This pose is similar to the supported child pose, where you can place a pillow under your stomach instead of resting on your thighs if you feel uncomfortable. Instead of your knees straight forward, stretch your thighs wide open on both sides and your head slightly tilted to improve your breath.

    Corpse Pose or Savasana

    In this position, you must first sit on a mat and stretch your legs forward and slightly wide so that there is no contact between your legs or torso. As your head is comfortably on your bed or mat, open your arms wide so that there is enough distance from your hips, close your eyes and let your breathing be natural as you let go of the control of your body. Sit in this position for about 10 minutes, reflecting on your environment and breathing deeply. When you feel relaxed enough, roll onto one side and, making sure your head is up first, engage in a series of breaths as you gently return to reality and open your eyes. According to Goldberg (2004), this position will help you calm down, and because you are laid on the bed, it will help you get to sleep in a shorter time than you think.

    Legs up the Wall (Viparita Karani)

    We all have those nights that we feel like raising our legs and laying them on the wall as we lie on the side of the bed. And true, doing that relieves a lot of pressure on the back and can drastically increase blood flow to any body part. To get to this position, find a comfortable wall, and as you raise your legs, move closer to the wall such that the wall supports your legs.

    Relax every part of your body as you focus on breathing gently; this position has amazing effects on those with fatigue and back pain. As some researchers claim, just 20 minutes of this position can help you get rest equivalent to a 20 minutes nap. If you want variations, you can add a pillow or bolster just underneath the hip; this will help increase blood flow through the body. This position relaxing effect will make you free of stress and feel refreshed and ready for your nap, either during the daytime or at night.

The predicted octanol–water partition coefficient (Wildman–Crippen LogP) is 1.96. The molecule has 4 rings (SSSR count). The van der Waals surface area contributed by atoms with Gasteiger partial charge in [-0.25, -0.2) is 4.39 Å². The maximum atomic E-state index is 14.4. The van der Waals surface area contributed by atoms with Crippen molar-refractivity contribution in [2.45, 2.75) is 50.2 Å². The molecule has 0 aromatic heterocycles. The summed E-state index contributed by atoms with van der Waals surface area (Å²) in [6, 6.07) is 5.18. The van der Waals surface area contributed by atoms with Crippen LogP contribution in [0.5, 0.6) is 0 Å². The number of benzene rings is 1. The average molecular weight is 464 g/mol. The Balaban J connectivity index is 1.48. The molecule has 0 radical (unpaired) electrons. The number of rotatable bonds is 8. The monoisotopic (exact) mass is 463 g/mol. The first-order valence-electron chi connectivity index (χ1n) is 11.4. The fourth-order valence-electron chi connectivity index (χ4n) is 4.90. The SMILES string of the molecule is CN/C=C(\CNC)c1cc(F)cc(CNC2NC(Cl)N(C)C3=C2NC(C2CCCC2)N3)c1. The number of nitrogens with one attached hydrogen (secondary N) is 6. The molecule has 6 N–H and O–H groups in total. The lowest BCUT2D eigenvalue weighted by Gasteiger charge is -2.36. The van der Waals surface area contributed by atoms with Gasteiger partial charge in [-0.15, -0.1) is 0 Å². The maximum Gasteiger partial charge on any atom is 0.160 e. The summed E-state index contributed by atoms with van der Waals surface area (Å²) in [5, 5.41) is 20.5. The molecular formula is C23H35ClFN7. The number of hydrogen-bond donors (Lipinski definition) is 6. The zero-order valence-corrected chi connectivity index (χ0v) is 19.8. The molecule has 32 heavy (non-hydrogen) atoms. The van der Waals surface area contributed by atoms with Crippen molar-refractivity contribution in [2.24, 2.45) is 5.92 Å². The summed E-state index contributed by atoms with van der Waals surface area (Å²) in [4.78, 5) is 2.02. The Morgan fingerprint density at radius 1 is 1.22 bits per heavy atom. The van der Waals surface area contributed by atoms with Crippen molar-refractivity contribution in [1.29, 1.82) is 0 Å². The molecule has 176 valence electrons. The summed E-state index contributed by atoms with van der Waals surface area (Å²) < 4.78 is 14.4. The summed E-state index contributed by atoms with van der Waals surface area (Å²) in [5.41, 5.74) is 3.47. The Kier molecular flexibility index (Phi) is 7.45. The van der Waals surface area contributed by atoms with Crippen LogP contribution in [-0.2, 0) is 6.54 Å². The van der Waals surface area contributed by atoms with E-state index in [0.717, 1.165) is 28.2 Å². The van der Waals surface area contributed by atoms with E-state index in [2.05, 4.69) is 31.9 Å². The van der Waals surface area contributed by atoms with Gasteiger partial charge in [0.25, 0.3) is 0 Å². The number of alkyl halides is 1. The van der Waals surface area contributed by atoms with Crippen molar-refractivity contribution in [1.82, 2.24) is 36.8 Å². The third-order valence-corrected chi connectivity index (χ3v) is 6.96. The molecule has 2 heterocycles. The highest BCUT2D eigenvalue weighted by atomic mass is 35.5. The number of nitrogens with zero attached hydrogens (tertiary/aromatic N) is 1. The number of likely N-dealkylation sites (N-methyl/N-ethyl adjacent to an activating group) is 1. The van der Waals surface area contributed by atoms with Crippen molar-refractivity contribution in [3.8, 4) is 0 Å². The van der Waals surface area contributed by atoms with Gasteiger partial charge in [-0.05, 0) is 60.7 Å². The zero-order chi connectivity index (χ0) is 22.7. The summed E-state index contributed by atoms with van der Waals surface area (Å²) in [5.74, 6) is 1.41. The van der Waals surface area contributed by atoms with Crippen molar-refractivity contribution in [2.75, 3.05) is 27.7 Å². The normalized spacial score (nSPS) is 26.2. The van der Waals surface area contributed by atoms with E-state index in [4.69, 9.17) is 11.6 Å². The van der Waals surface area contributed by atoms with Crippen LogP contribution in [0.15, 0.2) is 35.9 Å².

Just as yoga is popular for its mind-opening capabilities, practicing one or a few of these yoga positions will help you free your anxiety and depression more inherently, as Sullivan et al. (2018) suggested. Whenever you are ready to go to sleep, practicing a few yoga positions just 30 minutes before you fall asleep will go a long way to making you have a more relaxed and longer sleep. However, these few yoga positions are not all, do more research and try out different positions to find the right position for you. Enjoy your yoga session.


    Goldberg, L. (2004). Creative Relaxation: A Yoga-Based Program For Regular And Exceptional Student Education. International Journal Of Yoga Therapy, 14(1), 68-78.

    Harinath, K., Malhotra, A. S., Pal, K., Prasad, R., Kumar, R., Kain, T. C., ... & Sawhney, R. C. (2004). Effects Of Hatha Yoga And Omkar Meditation On Cardiorespiratory Performance, Psychologic Profile, And Melatonin Secretion. The Journal Of Alternative & Complementary Medicine, 10(2), 261-268.

    Sullivan, M. B., Erb, M., Schmalzl, L., Moonaz, S., Noggle Taylor, J., & Porges, S. W. (2018). Yoga Therapy And Polyvagal Theory: The Convergence Of Traditional Wisdom And Contemporary Neuroscience For Self-Regulation And Resilience. Frontiers In Human Neuroscience, 67.

    Wang, W. L., Chen, K. H., Pan, Y. C., Yang, S. N., & Chan, Y. Y. (2020). The Effect Of Yoga On Sleep Quality And Insomnia In Women With Sleep Problems: A Systematic Review And Meta-Analysis. BMC Psychiatry, 20(1), 1-19.

    Nicola Boulton
    Nicola Boulton